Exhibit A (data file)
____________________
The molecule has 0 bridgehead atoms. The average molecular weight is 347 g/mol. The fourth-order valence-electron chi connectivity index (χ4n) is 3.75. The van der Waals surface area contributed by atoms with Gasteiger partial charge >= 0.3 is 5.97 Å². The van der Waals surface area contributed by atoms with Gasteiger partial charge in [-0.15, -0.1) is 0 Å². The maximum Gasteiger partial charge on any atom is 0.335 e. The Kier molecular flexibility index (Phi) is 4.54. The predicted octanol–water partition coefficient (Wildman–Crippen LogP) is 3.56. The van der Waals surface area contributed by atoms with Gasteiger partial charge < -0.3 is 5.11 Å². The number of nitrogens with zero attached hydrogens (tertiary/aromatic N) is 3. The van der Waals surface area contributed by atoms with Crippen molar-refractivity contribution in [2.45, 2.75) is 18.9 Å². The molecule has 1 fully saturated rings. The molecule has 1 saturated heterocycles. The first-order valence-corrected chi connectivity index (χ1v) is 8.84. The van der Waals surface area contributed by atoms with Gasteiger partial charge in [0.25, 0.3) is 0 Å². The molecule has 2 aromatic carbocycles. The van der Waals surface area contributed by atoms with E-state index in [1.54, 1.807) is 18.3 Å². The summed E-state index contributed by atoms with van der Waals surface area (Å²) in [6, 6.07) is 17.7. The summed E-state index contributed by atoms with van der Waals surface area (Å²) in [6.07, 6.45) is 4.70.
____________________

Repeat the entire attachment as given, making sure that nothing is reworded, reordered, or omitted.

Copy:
The molecule has 0 bridgehead atoms. The average molecular weight is 347 g/mol. The fourth-order valence-electron chi connectivity index (χ4n) is 3.75. The van der Waals surface area contributed by atoms with Gasteiger partial charge >= 0.3 is 5.97 Å². The van der Waals surface area contributed by atoms with Gasteiger partial charge in [-0.15, -0.1) is 0 Å². The maximum Gasteiger partial charge on any atom is 0.335 e. The Kier molecular flexibility index (Phi) is 4.54. The predicted octanol–water partition coefficient (Wildman–Crippen LogP) is 3.56. The van der Waals surface area contributed by atoms with Gasteiger partial charge < -0.3 is 5.11 Å². The number of nitrogens with zero attached hydrogens (tertiary/aromatic N) is 3. The van der Waals surface area contributed by atoms with Crippen molar-refractivity contribution in [2.45, 2.75) is 18.9 Å². The molecule has 1 fully saturated rings. The molecule has 1 saturated heterocycles. The first-order valence-corrected chi connectivity index (χ1v) is 8.84. The van der Waals surface area contributed by atoms with Gasteiger partial charge in [0.25, 0.3) is 0 Å². The molecule has 2 aromatic carbocycles. The van der Waals surface area contributed by atoms with E-state index in [1.54, 1.807) is 18.3 Å². The summed E-state index contributed by atoms with van der Waals surface area (Å²) in [6, 6.07) is 17.7. The summed E-state index contributed by atoms with van der Waals surface area (Å²) in [6.07, 6.45) is 4.70.